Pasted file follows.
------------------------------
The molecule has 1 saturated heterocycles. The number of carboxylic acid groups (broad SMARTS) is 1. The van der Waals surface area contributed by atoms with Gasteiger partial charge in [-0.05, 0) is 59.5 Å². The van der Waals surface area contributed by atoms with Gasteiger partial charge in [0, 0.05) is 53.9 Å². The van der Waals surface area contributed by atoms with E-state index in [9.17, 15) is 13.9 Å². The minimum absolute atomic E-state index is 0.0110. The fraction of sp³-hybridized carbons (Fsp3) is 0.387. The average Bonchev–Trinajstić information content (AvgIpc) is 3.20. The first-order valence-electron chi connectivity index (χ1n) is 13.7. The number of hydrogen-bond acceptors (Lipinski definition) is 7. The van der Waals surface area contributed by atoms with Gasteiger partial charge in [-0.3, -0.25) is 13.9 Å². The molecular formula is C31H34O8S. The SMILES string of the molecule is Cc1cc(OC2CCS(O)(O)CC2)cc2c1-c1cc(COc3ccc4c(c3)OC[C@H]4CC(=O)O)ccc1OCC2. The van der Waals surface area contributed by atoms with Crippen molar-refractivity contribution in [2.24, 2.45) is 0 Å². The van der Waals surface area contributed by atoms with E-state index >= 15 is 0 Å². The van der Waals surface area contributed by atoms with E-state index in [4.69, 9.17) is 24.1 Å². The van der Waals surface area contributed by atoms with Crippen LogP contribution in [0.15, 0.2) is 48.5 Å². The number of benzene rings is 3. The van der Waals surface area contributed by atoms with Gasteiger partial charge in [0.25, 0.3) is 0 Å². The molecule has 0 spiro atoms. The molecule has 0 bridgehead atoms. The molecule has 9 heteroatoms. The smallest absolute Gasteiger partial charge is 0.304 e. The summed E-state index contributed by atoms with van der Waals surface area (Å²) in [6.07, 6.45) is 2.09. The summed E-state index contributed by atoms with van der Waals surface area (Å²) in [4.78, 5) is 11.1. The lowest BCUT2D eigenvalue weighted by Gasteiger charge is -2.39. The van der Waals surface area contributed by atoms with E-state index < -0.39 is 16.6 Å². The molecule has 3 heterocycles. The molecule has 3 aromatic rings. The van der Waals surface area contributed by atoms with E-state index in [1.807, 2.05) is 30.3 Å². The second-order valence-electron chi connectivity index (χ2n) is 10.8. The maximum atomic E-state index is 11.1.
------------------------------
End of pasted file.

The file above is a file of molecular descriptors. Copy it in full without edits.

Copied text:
The molecule has 1 saturated heterocycles. The number of carboxylic acid groups (broad SMARTS) is 1. The van der Waals surface area contributed by atoms with Gasteiger partial charge in [-0.05, 0) is 59.5 Å². The van der Waals surface area contributed by atoms with Gasteiger partial charge in [0, 0.05) is 53.9 Å². The van der Waals surface area contributed by atoms with E-state index in [9.17, 15) is 13.9 Å². The minimum absolute atomic E-state index is 0.0110. The fraction of sp³-hybridized carbons (Fsp3) is 0.387. The average Bonchev–Trinajstić information content (AvgIpc) is 3.20. The first-order valence-electron chi connectivity index (χ1n) is 13.7. The number of hydrogen-bond acceptors (Lipinski definition) is 7. The van der Waals surface area contributed by atoms with Gasteiger partial charge in [-0.3, -0.25) is 13.9 Å². The molecular formula is C31H34O8S. The SMILES string of the molecule is Cc1cc(OC2CCS(O)(O)CC2)cc2c1-c1cc(COc3ccc4c(c3)OC[C@H]4CC(=O)O)ccc1OCC2. The van der Waals surface area contributed by atoms with Crippen molar-refractivity contribution in [2.24, 2.45) is 0 Å². The van der Waals surface area contributed by atoms with E-state index >= 15 is 0 Å². The van der Waals surface area contributed by atoms with E-state index in [4.69, 9.17) is 24.1 Å². The van der Waals surface area contributed by atoms with Crippen LogP contribution in [0.15, 0.2) is 48.5 Å². The number of benzene rings is 3. The van der Waals surface area contributed by atoms with Gasteiger partial charge in [0.25, 0.3) is 0 Å². The molecule has 0 spiro atoms. The molecule has 0 bridgehead atoms. The molecule has 9 heteroatoms. The smallest absolute Gasteiger partial charge is 0.304 e. The summed E-state index contributed by atoms with van der Waals surface area (Å²) in [6.07, 6.45) is 2.09. The summed E-state index contributed by atoms with van der Waals surface area (Å²) in [4.78, 5) is 11.1. The lowest BCUT2D eigenvalue weighted by Gasteiger charge is -2.39. The van der Waals surface area contributed by atoms with E-state index < -0.39 is 16.6 Å². The molecule has 3 heterocycles. The molecule has 3 aromatic rings. The van der Waals surface area contributed by atoms with E-state index in [1.807, 2.05) is 30.3 Å². The second-order valence-electron chi connectivity index (χ2n) is 10.8. The maximum atomic E-state index is 11.1.